Until here everything was fine. The industry had a monopoly on the shiny black or silver records we played and after a while when they were worn out or lost we had to go and repurchase them.
MP3 was a concept the music industry wasn't ready for. Detached from its conventional sound carrier and sent with near light speed around the globe via email it became quickly clear that the industry had lost control. New songs leaked out before release, other ones were not even intended to be sold, leaked and became mega hits etc. etc.
So the industry must have an interest to keep the vinyl alive, because it can't be done in my living room and i'll depend on the 'music industry' to get it.

Clubowners and their crowds cover the second group of 'outside' factors. Often former DJs themselves or otherwise attached the scene it is usually the case that thell get you the newest equipment possible, and if it's just to keep up the reputation. So when you ask if there could be some 1210's available, it shouldn't be a problem. Realy big names in the business are known to play combinations of vinyl and CD and/or even .mp3.

And as last factor we have the media and fanbase. Which possible influence these two groups have show acts like 'American idol(TM)' or similar waste of time. But lets talk about the possibilities these two groups offer you.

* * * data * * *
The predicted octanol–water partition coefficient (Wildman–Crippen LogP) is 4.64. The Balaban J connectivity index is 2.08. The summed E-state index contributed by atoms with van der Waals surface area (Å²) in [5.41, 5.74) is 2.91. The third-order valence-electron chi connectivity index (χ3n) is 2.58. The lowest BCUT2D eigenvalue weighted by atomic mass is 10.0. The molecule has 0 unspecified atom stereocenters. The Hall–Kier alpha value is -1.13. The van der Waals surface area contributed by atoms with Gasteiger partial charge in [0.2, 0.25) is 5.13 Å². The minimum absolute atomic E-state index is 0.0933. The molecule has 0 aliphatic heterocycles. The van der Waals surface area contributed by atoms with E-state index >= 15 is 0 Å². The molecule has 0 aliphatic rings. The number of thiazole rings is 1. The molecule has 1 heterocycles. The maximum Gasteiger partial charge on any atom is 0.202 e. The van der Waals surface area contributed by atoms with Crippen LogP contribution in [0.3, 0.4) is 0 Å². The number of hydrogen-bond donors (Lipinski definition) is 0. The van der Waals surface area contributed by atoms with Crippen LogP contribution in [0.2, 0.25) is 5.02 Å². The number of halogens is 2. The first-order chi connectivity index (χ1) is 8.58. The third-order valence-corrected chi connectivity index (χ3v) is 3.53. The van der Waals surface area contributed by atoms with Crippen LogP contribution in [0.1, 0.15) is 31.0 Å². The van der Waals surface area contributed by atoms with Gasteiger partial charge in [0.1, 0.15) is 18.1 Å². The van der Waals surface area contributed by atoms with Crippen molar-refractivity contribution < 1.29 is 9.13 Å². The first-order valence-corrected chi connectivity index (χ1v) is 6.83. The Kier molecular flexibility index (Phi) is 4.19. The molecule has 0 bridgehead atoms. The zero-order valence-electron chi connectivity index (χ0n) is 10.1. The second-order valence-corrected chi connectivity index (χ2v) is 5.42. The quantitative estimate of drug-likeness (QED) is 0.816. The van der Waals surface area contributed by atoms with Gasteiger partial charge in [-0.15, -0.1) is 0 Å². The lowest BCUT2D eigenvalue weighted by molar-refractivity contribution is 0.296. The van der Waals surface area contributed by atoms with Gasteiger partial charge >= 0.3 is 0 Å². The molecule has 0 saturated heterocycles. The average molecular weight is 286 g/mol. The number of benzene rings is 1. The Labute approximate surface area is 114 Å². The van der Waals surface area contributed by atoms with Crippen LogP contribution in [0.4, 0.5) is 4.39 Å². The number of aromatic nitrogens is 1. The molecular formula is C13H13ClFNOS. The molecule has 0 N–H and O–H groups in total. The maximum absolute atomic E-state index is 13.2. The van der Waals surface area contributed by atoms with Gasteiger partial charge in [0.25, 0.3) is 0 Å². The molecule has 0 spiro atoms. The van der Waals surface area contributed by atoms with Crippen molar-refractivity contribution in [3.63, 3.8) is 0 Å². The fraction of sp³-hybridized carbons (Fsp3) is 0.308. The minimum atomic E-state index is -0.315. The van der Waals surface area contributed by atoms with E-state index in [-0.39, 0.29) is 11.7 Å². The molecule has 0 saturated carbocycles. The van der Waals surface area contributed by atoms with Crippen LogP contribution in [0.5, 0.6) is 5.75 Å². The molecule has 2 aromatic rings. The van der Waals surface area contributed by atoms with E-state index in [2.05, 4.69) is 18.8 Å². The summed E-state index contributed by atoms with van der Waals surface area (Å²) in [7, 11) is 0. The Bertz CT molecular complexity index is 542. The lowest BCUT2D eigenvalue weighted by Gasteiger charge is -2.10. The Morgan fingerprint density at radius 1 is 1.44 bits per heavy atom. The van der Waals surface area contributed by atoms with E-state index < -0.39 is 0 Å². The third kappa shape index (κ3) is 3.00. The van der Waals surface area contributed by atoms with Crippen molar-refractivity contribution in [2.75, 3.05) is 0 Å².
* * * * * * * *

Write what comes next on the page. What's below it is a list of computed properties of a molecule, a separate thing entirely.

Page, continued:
Both are able to create a certain hype which can do a lot of things for you if channeled right. They're able to demand a certain product, say a new tune on old vinyl, and it won't take long until a producer sees the chance. If you ever djed you know the bond you can build to your crowd, and how supportive they can be.
Furthermore you got the possibility to hand out copies of your song to broadcasting services like radio or music television channels.
So the media are technicly bad but it is possible to use them in a fortunate way.

This was the reasons around the DJ for or against vinyl and it becomes clear that the decision to use vinyls or CD's/mp3 is obviously the DJs.
Do they possess a knowledge we don't? Because there is no outside factor that would prohibit the one or the other solution. Is it then maybe the record, the tool itself, which makes the difference?